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10 Things to Never Say to a Person in a Wheelchair

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Spend a week or a decade in a wheelchair, chances are you’ll be asked some pretty crazy things. And I get why–people are uncomfortable around things that are different, especially wheelchairs. (Even more so if they don’t know anyone who uses a wheelchair on a personal level).


Photo credit: striatic / / CC BY

Thoughtless ridiculous things tend to be said, and they can be offensive, even if you didn’t mean it. If you don’t want to make a fool of yourself the next time you’re around a wheelchair-user, read on for the top ten things to never dare say or ask to a wheelchair-user. Unless you don’t mind us running over your toes then speeding off with sh#!-eating grins on our faces.

1) Slow down there. You might get a speeding ticket.

We may be on four wheels, but please hold off on comparing us to other four-wheeled vehicles–such as a car (ah-hem). I’ve been in a wheelchair for 20 years and I’ve probably heard this line about 1,000 times from random strangers (my family and friends know better). When you do see a wheelchair user and have the urge to blurt the speeding ticket line, always remember these two things: It’s not funny and it’s not original.

2) What happened to you?

There are countless other ways to go about asking why someone uses a wheelchair other than asking them point blank, “What happened to you?” There is a polite way to ask this, but you really can’t go there unless you know them a little bit first. It’s really not any of your business, just like how you wouldn’t want your personal issues open for discussion with strangers either.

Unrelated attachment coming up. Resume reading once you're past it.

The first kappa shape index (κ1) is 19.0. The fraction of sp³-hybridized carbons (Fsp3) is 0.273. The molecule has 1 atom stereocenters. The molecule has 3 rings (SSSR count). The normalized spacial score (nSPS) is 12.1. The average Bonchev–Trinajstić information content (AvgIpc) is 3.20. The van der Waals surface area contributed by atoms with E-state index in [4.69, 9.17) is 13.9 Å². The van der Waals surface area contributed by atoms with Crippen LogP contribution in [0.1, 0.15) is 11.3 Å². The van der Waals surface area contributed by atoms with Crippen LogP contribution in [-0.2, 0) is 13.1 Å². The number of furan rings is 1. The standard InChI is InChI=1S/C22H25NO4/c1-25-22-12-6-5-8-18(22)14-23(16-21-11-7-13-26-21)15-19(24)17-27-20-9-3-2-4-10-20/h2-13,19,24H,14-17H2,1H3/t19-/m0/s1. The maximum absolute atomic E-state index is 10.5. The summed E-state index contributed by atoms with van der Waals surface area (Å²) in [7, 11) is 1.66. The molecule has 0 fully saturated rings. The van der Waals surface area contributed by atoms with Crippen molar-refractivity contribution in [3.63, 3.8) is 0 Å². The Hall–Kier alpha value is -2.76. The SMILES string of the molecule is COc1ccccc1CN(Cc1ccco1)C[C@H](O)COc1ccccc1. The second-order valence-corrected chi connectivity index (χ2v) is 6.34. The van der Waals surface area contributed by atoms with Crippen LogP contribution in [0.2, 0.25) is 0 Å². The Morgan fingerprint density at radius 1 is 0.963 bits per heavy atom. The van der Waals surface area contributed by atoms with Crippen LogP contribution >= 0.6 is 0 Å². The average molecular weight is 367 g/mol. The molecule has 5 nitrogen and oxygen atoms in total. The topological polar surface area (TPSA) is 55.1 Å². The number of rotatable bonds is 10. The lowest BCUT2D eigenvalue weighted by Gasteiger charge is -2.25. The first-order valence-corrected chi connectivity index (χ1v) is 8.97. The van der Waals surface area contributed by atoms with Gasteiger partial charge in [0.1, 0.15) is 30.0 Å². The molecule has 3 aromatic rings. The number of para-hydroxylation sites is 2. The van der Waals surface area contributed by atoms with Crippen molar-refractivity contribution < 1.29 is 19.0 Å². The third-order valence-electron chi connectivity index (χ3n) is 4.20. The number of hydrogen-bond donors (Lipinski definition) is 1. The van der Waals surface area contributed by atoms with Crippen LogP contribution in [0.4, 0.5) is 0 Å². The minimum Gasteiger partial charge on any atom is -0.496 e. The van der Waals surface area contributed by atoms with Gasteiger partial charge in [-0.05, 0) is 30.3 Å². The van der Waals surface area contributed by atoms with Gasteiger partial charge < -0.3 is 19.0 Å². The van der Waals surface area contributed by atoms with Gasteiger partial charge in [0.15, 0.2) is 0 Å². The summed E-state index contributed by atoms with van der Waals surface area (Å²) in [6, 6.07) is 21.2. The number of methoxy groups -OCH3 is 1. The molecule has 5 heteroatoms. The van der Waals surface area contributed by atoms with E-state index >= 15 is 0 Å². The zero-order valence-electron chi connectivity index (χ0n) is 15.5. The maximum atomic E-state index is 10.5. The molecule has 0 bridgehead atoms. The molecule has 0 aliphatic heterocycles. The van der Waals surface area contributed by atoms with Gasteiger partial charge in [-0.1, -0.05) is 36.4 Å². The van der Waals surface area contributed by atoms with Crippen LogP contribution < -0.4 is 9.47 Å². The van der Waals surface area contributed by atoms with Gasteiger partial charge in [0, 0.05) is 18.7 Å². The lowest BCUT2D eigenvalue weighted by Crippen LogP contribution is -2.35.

3) How fast does that thing go?

This is a question power-wheelchair users hear constantly. It’s a valid question, but a rather annoying one that really doesn’t matter. It’s small talk, like the weather, but it’s a small talk we’ve had way too many times. Let me save everyone from the trouble and share how fast power wheelchairs can go, so you don’t have to ask anymore: Top speed chairs can go between 6 to 8 miles an hour and most power wheelchairs go around 4 to 5 miles an hour tops about as fast as a bike ride.

4) Do you know so and so in a wheelchair too?

 Since a disability is one of the last minorities to be more understood by the mainstream, many still have some archaic ideas about it, and one is that they think we all must know each other. This world is not a village. Just like you would never ask an African American if they know your friend Michael (who is also African American), you should never ask this to someone who uses a wheelchair.

5) Is your significant other also in a wheelchair? 

A nurse at my doctor’s office actually asked me this one and it blew me away because it was such an old-fashioned idea (and she wasn’t that old). Asking this rediculous question will make you sound ancient.

While some of us end up dating and marrying another wheelchair-user, it only happens like 15% of the time, if that. So do yourself a favor and simply never ask this question, unless you don’t mind shoving your foot in your mouth real far.

6) I’d rather die than be disabled.

I was told this by a fellow student while in college, “I would rather die than be like you.” I don’t think she meant anything by it, but it’s certainly stayed with me all these years.  And by the way, maybe you do feel this way and you’re entitled to your feelings, but it’s probably never a good idea to share this with someone with a disability.

7) You’re good looking for being in a wheelchair.

Gussy yourself up real good, lose some weight, buy a new outfit, slick back your hair; however you make yourself look hot, chances are when you go out in public looking this way you may get some crazy quips from random walkers-by. And one of the most common, the backhanded compliment, “You’re too good looking to be in a wheelchair.”

If you really want to flatter someone in a wheelchair who has their head on straight, you’ll get nowhere with this compliment.  Instead, just tell them that they look great without the wheelchair qualifier. Remember, beauty can be found in any place, even in the seat of a wheelchair. If we can go to the moon, an attractive person in a wheelchair is possible.

8) Good for you.

Perhaps one of the most outrageously awful things you can say to someone who uses a wheelchair is “Good for you!” whenever we do something basic, like pick up dropped groceries at the grocery store or I dunno, go out in public.  Older folks do tend to say this more often than younger people, so it’s hard to get mad at a senior citizen when it happens, but when you do something as simple as drive your wheelchair up a ramp, and someone says as you whiz by, “Good for you,” you almost can’t help but want to punch them in the face.